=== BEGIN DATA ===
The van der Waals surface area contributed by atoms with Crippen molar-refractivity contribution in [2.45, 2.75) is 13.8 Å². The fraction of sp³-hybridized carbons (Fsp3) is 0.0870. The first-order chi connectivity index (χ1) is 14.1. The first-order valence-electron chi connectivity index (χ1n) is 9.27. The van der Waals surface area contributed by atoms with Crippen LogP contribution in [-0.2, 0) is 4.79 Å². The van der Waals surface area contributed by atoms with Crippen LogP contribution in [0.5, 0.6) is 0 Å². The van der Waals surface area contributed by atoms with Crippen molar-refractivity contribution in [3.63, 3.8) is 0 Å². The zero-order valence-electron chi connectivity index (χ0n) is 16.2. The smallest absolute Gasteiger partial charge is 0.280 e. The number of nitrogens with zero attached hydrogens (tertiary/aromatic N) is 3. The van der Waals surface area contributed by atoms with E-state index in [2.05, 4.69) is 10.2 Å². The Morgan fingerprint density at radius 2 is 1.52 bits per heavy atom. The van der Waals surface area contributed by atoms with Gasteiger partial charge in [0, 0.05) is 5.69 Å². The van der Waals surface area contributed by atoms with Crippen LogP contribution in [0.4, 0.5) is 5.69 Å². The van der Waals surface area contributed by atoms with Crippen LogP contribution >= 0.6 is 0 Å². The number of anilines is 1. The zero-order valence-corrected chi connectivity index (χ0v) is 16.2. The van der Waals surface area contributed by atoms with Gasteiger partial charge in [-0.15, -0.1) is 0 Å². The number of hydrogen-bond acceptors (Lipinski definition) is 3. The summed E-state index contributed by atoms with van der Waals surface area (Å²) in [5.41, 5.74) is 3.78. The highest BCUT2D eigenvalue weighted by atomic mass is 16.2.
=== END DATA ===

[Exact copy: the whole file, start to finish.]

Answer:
The van der Waals surface area contributed by atoms with Crippen molar-refractivity contribution in [2.45, 2.75) is 13.8 Å². The fraction of sp³-hybridized carbons (Fsp3) is 0.0870. The first-order chi connectivity index (χ1) is 14.1. The first-order valence-electron chi connectivity index (χ1n) is 9.27. The van der Waals surface area contributed by atoms with Crippen LogP contribution in [-0.2, 0) is 4.79 Å². The van der Waals surface area contributed by atoms with Crippen LogP contribution in [0.5, 0.6) is 0 Å². The van der Waals surface area contributed by atoms with Crippen molar-refractivity contribution in [3.63, 3.8) is 0 Å². The zero-order valence-electron chi connectivity index (χ0n) is 16.2. The smallest absolute Gasteiger partial charge is 0.280 e. The number of nitrogens with zero attached hydrogens (tertiary/aromatic N) is 3. The van der Waals surface area contributed by atoms with E-state index in [2.05, 4.69) is 10.2 Å². The Morgan fingerprint density at radius 2 is 1.52 bits per heavy atom. The van der Waals surface area contributed by atoms with Gasteiger partial charge in [0, 0.05) is 5.69 Å². The van der Waals surface area contributed by atoms with Crippen LogP contribution in [0.4, 0.5) is 5.69 Å². The van der Waals surface area contributed by atoms with Crippen LogP contribution >= 0.6 is 0 Å². The number of anilines is 1. The zero-order valence-corrected chi connectivity index (χ0v) is 16.2. The van der Waals surface area contributed by atoms with Gasteiger partial charge in [-0.15, -0.1) is 0 Å². The number of hydrogen-bond acceptors (Lipinski definition) is 3. The summed E-state index contributed by atoms with van der Waals surface area (Å²) in [5.41, 5.74) is 3.78. The highest BCUT2D eigenvalue weighted by atomic mass is 16.2.